Go up 35,000 feet in an airliner and it’s misery—your nose gets all dried out, your ears pop, and now they’re charging $9 for a Jack and soda. All laughable plights compared to what the bar-headed goose endures in its migration over the Himalayas, where it hits altitudes of 26,000 feet, all without the luxuries of pressure control and complimentary peanuts. But how on Earth (or far above Earth) does the goose’s body cope with so little oxygen?
To find out, University of Texas at Austin physiologist Julia York went above and beyond, raising goose chicks to gain their trust before training them to fly in a wind tunnel under low oxygen conditions. To measure physiological signals like heart rate, she had them wear face masks and little backpacks, and found that they deploy clever adaptations when flying at extreme altitudes.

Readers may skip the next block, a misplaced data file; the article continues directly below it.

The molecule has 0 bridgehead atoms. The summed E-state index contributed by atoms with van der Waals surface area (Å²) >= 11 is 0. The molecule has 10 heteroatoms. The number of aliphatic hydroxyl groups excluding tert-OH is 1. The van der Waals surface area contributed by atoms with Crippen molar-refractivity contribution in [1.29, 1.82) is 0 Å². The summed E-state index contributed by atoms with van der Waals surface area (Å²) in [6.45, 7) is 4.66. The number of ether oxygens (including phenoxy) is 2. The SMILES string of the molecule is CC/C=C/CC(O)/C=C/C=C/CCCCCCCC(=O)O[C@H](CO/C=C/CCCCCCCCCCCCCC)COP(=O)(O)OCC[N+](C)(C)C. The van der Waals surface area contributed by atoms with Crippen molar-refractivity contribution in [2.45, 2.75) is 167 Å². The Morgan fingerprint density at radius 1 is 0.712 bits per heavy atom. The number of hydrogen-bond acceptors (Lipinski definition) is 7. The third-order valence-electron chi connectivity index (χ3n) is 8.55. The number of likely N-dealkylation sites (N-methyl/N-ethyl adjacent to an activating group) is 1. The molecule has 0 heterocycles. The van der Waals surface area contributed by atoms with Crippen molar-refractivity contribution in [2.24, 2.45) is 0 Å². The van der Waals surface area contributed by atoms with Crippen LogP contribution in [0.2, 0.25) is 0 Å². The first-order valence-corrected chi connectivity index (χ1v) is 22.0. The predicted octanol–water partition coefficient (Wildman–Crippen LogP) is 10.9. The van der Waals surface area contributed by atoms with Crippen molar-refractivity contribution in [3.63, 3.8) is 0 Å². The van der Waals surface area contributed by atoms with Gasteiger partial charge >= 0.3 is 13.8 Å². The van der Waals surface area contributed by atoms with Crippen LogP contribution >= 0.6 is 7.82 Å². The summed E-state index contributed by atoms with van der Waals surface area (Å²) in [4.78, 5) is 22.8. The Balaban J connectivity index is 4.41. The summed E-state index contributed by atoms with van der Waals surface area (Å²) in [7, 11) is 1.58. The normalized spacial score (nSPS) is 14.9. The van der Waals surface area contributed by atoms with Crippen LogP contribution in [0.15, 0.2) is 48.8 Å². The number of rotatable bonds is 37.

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To learn more, including the understandable difficulties of getting geese to fly in wind tunnels, take a look at the video above.
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